By Peter Strimaitis, CEO at Uprise Health
Americans have been struggling to address mental health concerns and find mental health support for years, but 2022 really brought these issues to the forefront. More people sought help, but bluntly, they couldn’t find it. As a result, almost 50% of the 60 million people with mental health conditions are going without any treatment.1 This deficit fueled involvement from the federal level, with the creation of the 988 mental health crisis hotline and a new bipartisan campaign to improve access and increase the availability of mental health care.
Despite these initiatives, there is still a long way to go toward improving access to care, and employers have a big role to play in helping to bridge this gap. The mental health crisis has a significant impact on the workforce, as employees are collectively taking 200 million days off a year due to depression alone.2 Employers must provide their employees with the resources and care they need to ensure their success—both in the workplace and in their everyday lives.
Companies tasked with providing care are facing major operational challenges trying to meet the demand. Like the rest of the industry, Uprise Health has faced these challenges and has worked to respond as quickly as possible because mental health and wellbeing are critically important to a healthy society and a healthy workplace. We’re proud to support our clients in their efforts, including The Ōnin Group, which recently saw a 161% increase in employee engagement in mental health support services by leveraging Uprise Health’s solutions.
Before becoming the CEO at Uprise Health, I spent 30 years leading global operating teams across diagnostic imaging, healthcare IT, life sciences, and consumer goods industries. This has given me a unique and valuable perspective on this topic. By tackling operational challenges, Uprise Health is leading the way toward improving access to digital mental health offerings to companies that prioritize employee health and well-being.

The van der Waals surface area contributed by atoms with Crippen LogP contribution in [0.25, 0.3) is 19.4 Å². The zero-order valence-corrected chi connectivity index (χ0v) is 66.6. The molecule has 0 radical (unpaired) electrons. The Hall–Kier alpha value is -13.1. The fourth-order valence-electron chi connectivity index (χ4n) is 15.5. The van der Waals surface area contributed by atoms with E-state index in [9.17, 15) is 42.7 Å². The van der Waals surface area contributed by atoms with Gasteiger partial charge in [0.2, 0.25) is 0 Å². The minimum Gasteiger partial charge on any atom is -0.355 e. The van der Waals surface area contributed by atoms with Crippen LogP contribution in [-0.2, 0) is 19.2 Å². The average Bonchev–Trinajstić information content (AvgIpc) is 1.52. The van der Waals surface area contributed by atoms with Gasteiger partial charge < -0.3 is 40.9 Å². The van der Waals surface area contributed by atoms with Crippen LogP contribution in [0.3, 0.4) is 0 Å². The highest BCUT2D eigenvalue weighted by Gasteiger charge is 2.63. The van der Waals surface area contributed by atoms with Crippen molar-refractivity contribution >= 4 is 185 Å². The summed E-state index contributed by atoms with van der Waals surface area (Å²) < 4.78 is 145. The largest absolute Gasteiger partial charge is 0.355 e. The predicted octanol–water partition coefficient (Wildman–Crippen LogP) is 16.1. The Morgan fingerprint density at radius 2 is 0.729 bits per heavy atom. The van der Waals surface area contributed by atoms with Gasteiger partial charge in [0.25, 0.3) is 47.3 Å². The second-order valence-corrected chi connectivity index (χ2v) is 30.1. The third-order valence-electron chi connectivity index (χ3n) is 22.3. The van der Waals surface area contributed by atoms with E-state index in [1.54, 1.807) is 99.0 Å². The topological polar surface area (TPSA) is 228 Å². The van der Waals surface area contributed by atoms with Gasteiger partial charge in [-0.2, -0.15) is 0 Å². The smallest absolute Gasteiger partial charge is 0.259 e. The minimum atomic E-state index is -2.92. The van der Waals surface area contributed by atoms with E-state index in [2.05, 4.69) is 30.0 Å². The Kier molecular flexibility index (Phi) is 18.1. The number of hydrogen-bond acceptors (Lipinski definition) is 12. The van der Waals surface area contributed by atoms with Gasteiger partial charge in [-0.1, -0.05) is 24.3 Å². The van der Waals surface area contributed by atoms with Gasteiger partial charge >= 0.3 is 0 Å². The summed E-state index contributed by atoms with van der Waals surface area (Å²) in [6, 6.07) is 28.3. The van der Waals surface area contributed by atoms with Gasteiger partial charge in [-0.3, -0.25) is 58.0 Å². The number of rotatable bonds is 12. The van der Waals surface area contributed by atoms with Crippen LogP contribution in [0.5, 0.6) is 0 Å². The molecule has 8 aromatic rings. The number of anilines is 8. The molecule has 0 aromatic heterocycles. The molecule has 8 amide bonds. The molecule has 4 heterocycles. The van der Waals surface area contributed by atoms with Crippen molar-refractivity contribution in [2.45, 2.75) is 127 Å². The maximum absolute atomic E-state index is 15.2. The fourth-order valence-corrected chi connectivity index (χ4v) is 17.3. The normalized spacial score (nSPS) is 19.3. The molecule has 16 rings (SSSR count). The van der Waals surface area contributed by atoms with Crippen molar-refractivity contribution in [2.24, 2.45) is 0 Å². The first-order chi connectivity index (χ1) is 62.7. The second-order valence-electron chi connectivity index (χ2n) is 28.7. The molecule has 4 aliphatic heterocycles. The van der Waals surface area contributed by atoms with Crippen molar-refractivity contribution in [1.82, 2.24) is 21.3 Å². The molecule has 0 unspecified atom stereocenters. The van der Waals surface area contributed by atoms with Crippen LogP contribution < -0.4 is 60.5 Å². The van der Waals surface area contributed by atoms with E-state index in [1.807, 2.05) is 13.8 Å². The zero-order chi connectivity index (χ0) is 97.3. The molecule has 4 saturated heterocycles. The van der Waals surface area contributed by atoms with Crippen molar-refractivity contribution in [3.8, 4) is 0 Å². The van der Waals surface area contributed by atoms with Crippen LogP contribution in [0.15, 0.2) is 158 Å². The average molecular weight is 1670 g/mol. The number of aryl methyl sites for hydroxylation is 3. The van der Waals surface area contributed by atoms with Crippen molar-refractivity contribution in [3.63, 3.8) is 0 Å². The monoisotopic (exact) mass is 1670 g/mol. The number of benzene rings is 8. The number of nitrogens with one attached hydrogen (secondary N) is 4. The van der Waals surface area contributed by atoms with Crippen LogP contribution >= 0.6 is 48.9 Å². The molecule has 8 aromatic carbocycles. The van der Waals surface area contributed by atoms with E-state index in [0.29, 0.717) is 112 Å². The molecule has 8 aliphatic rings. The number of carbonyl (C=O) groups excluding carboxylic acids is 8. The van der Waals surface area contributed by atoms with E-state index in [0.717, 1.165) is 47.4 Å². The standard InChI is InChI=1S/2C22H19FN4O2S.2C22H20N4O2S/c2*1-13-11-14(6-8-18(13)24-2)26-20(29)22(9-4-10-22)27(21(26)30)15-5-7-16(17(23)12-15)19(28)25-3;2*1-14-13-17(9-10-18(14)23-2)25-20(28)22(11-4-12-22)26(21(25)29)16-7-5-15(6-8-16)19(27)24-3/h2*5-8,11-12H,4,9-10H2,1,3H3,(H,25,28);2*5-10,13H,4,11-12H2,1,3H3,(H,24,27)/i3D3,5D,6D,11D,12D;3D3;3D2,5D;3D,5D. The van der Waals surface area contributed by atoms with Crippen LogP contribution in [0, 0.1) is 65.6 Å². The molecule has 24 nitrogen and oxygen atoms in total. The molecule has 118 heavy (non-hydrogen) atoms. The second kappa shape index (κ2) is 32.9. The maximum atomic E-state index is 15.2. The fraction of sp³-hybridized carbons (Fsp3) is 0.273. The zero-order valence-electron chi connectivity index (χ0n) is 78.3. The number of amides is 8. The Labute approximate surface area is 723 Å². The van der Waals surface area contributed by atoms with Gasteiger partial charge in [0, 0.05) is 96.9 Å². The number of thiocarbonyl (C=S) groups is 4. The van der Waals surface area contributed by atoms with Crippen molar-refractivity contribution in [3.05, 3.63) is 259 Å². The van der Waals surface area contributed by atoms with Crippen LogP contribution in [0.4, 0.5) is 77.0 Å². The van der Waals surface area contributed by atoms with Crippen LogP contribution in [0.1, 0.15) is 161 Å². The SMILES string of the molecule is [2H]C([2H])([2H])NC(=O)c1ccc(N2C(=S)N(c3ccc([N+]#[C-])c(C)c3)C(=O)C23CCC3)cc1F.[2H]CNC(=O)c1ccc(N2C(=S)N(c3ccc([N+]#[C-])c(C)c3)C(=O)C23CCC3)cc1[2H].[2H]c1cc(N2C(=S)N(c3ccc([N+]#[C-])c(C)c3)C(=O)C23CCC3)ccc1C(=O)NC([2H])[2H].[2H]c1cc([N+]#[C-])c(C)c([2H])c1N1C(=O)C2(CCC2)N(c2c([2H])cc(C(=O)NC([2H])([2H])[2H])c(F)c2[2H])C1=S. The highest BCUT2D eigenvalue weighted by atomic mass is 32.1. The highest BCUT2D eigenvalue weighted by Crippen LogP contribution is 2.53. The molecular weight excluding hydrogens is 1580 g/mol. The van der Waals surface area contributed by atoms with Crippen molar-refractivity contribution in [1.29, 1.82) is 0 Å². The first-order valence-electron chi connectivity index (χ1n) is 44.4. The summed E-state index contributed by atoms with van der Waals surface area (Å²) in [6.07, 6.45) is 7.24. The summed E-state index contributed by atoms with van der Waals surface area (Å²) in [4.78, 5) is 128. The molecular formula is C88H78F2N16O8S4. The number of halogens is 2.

Healthcare professionals are pulling out of healthcare networks because they’re at max capacity. Or they are staying in network but not able to take any new clients for the foreseeable future. Similarly, there are big delays in booking time (again, therapists are maxed out and booked up). There is a need to find new communication methods and processes for both people seeking help and healthcare professionals.
Providing the Best Possible Care
Network health is critical. Cleaning up, keeping up-to-date, and growing the healthcare network has been one of our largest operational priorities this year. We’ve worked on providing new, easier booking options as well as assistance with navigating booking through our care teams, giving people basic support in simply finding and booking appointments. Focusing on virtual care options is another way we’ve worked to expand access and connect people to the care they need as quickly as possible.
Access to Care Challenges
We’re spent significant effort in 2021 and 2022 refining our operations to improve access to care as much as possible for our clients and members. As you work to do the same for your employees, here are some of the biggest obstacles for your organizations to consider and tips on how to address them.
Care Barrier 1: Healthcare professional shortages
Tips to Address: Provide more modality options: teletherapy, virtual coaching, digital platform/self-guided options, and proactive EAP resources.
Care Barrier 2: Administration hurdles
Tips to Address: Offer resources that specifically help people take care of administrative tasks (booking, finding therapists with availability, finding resources).
Care Barrier 3: Cost of care
Tips to Address: Add more proactive options that can prevent high downstream costs of reactive care and provide people with the help they need before it reaches a costly crisis scenario, such as an ER visit.
Care Barrier 4: Underutilization of available benefits
Tips to Address: Provide a modern EAP that offers more self-guided options and provides a communication plan/marketing that engages people to use services more.
We still have a long way to go toward making sure every individual has access to the resources and treatment options they need to support their mental health. However, with new tools and technology options, as well as increased interest from the federal government, there has never been as much conversation around and interest in mental health. The time is now for employers to make every effort to support their employees and create an all-around healthier workforce and healthier society.
To learn more about how your organization can improve access to care, download Uprise Health’s Access to Care Flipbook.